Jury to determine whether Maryland officer’s fatal shooting of handcuffed man was justified

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  • A jury is set to determine whether Michael Owen Jr., a Prince George’s County police officer, broke the law when he fatally shot a handcuffed suspect in 2020.
  • The defense argues that Owen, who was not equipped with a body camera when the incident occurred, may have been defending himself when he killed 43-year-old William Green.
  • Owen is the first police officer in county history to be charged with committing murder while on-duty.

A Maryland jury will decide in the coming weeks whether a Prince George’s County police officer broke the law when he shot and killed a handcuffed man in 2020.

A trial began Tuesday for Michael Owen Jr., who had served on the police force for 10 years when he became the first officer in the county’s history to be charged with murder in an on-duty killing. He faces second-degree murder and other charges.

In opening statements, prosecutors and the defense agreed on certain basic facts: that Owen fatally shot William Green, 43, while the handcuffed man was sitting in the front seat of the officer’s police cruiser, The Washington Post reported. But the two sides disputed other aspects of the case, including whether a struggle preceded the shooting and whether Owen acted in self-defense.

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Several months after Green’s death, in September 2020, county officials announced a $20 million settlement with his family.

Prince George’s County has nearly 1 million residents and its police department is Maryland’s fourth largest law-enforcement agency, with more than 1,500 officers covering a wide swath of the Washington, D.C., suburbs.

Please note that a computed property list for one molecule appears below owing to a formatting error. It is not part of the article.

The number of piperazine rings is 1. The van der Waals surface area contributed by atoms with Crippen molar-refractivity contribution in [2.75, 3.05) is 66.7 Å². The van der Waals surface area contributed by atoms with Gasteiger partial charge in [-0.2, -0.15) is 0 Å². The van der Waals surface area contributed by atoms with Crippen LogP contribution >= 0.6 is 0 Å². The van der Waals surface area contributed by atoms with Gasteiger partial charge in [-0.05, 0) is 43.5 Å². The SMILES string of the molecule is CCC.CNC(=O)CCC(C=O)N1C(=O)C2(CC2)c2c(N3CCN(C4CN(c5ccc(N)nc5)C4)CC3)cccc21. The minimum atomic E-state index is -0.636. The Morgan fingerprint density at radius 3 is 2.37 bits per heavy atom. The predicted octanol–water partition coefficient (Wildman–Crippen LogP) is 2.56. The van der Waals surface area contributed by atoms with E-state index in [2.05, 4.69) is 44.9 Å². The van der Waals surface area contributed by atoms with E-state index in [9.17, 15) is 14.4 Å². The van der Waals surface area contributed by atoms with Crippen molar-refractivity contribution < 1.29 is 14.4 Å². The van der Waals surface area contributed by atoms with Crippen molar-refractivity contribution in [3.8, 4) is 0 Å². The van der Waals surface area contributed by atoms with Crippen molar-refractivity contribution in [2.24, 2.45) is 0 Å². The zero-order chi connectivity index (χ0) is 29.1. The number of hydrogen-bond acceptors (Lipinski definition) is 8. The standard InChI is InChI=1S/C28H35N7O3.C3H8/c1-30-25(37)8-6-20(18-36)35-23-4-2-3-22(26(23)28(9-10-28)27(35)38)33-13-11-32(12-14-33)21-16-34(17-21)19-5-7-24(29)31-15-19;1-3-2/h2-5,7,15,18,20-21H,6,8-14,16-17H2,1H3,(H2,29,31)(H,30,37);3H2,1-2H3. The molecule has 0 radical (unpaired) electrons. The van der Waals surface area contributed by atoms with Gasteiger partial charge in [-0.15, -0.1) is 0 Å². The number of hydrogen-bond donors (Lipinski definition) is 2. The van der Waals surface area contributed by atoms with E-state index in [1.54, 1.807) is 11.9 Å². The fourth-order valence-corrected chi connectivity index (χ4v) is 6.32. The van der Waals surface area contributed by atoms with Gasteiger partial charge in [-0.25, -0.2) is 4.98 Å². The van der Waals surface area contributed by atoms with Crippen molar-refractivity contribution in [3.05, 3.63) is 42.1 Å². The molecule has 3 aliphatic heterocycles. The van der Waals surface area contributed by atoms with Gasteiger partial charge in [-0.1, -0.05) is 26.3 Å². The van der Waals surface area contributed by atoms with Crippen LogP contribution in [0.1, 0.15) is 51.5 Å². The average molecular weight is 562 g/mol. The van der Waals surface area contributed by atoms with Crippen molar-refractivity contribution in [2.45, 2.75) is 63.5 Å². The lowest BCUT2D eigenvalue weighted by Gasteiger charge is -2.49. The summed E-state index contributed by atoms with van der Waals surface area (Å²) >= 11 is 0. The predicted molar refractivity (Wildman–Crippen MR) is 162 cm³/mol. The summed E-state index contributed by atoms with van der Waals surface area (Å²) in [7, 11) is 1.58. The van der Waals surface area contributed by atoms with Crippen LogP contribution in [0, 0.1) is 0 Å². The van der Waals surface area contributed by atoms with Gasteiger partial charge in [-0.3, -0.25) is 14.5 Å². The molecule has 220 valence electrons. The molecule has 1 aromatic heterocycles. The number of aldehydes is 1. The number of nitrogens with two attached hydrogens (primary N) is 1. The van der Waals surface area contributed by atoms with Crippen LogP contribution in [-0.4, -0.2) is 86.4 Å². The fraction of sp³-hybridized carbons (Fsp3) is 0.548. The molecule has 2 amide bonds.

Prosecutor Joel Patterson told jurors Tuesday that they would hear from three witnesses, including another responding officer, who saw no commotion in the car and heard no verbal dispute in the moments before Owen fired seven shots, striking Green six times, according to the Post.

“William Howard Green posed no threat,” Patterson said. “He posed no threat whatsoever.”

Owen had handcuffed Green behind his back after responding to a traffic accident and finding him sleeping in his vehicle, apparently under the influence of an unknown substance, according to a police report. Owen then put Green in the front passenger seat of the patrol car.

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Owen wasn’t wearing a body camera during the deadly encounter.

His lead defense attorney, Thomas Mooney, argued the shooting was self-defense. He said the jury would see evidence of damage to the inside of Owen’s vehicle and hear from another officer who recalled Owen telling him Green went for his gun, the Post reported.

Mooney also raised questions about weaknesses and inconsistencies in the initial police investigation of the shooting, asking how Owen could be charged with murder if key pieces of evidence were in conflict.

The trial was set to continue Wednesday.

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